There is no text in the gospels, the book of Acts, or the epistles which give me warrant to believe that the baptism of anyone other than a converted believer in Christ was the common practice of the early church. Furthermore, if we are to make sense out of these household baptisms then we must let Scripture interpret scripture and we can expect that if an entire household is baptized it is because the entire household believed the gospel, because that is the consistent witness of the NT.[4]

And just so we are clear on this issue, Baptists and Presbyterians agree that there is no express command or clear example of infant baptism in the Bible.

John Murray (paedobaptist) wrote…

One of the most persuasive objections and one which closes the argument for a great many people is that there is no express command to baptize infants and no record in the New Testament of a clear case of infant baptism…The evidence for infant baptism falls into the category of good and necessary inference, and it is therefore quite indefensible to demand that the evidence required must be in the category of express command or explicit instance.[5]

I applaud men like Murray for their honesty, but I must question their final conclusion. If the Bible gives us no warrant to believe a proposed doctrine, that doctrine has no credibility. So for me it’s a matter of my conscience being bound to the plain teaching of God’s Word. The consistent witness of the New Testament and the command of Christ is that baptism is only intended for the individual who has received by faith the saving benefits of Christ’s atoning work and become His disciple.

So, if I could take the liberty to rephrase question 74, I would ask it this way;

Question 74: Who then should be baptized?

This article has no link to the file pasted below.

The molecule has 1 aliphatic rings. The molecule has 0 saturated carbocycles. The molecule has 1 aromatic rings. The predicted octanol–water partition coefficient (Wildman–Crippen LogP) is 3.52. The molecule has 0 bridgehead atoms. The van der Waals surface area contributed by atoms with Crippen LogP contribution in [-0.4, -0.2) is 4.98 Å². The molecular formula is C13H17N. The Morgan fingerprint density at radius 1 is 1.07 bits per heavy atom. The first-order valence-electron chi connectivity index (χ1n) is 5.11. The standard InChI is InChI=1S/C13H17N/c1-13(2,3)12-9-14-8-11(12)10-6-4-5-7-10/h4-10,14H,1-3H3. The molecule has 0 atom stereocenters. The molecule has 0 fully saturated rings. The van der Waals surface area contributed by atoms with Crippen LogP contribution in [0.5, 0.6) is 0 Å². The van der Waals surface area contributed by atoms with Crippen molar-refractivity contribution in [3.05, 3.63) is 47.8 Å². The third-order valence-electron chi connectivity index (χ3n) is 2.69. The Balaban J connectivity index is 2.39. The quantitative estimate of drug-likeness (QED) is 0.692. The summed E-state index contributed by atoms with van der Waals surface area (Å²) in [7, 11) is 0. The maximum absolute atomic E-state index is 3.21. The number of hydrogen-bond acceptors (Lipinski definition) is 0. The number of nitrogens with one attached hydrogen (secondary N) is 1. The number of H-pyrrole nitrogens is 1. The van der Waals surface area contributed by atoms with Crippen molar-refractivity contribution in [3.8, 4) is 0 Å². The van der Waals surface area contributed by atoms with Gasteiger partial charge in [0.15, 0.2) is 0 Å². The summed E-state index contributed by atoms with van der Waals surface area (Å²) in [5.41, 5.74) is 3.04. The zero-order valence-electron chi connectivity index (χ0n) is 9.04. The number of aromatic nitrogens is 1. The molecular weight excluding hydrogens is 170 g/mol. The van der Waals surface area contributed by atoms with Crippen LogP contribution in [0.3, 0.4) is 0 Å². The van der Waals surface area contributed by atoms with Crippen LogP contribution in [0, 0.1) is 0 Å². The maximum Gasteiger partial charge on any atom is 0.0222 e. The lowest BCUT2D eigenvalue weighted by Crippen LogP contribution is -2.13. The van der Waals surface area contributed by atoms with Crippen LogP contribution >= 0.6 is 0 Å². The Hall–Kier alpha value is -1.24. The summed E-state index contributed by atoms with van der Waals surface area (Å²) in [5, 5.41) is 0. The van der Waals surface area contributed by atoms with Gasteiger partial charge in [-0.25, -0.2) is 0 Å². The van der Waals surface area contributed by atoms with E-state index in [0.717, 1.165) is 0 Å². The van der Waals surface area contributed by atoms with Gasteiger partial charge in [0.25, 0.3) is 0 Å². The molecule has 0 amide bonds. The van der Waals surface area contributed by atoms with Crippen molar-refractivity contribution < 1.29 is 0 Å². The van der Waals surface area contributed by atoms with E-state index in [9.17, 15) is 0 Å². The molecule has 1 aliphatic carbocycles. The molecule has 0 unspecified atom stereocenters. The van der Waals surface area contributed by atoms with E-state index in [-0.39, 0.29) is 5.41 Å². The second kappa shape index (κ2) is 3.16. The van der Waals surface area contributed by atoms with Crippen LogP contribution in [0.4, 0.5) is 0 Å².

Answer: Those who, having been born of God’s Spirit, repent of their sins and believe in Jesus Christ for salvation. In other words, only believers should be baptized.

There is plenty more that could be said but I hope that this conversation has been helpful to you.

Next week we will continue our study of the ordinances and I hope that you will join me again next week as we look at Lord’s Day 28 and questions 75-77.

Conclusion…

If you want to learn more about Cornerstone Baptist church, you can find us online at Cornerstonewylie.org. You can follow us on Twitter or Instagram @cbcwylie. You can find us on Facebook at facebook.com/cornerstonewylie. You can also subscribe to this podcast on iTunes or google play to stay up to date on all the new content.

Thanks for listening.


[1] Matthew Henry A Puritan Theology pg. 748.

[2] Schreiner, Tom NAC Commentary on 1 Peter (Pg. 194)

[3] See Eph 1:13

[4] It is important to note that those who hold this view of infant baptism do so with a clear conscience and I would not want to have them go against conscience unless they are convicted otherwise by Scripture. But I must do the same and my conscience is clear that the position of Believer’s Baptism is the consistent and plain teaching of the NT.

[5] John Murray, Christian Baptism pg. 72 as quoted from Fred Malone, The Baptism of Disciples Alone.

Heidelberg Catechism: Lord's Day #26

Intro…

Welcome to the Cornerstone Baptist church podcast. My name is Justin Wheeler, I am the preaching pastor for Cornerstone and today we are in week 26 of our journey through the Heidelberg Catechism. Today, I will be talking to you about questions 69-71.

Transition

This week, we are following up on the topic that we introduced last week; the Holy Sacraments or Ordinances of the church. We discussed the ordinances in order to get a better understanding of what they are and the role they play in our lives as believers. Today, we are going to be looking at one of those ordinances specifically; the baptism of believers.

Lord’s Day Focus...

Matthew 28:18-20  And Jesus came and said to them, "All authority in heaven and on earth has been given to me.  19 Go therefore and make disciples of all nations, baptizing them in the name of the Father and of the Son and of the Holy Spirit,  20 teaching them to observe all that I have commanded you. And behold, I am with you always, to the end of the age."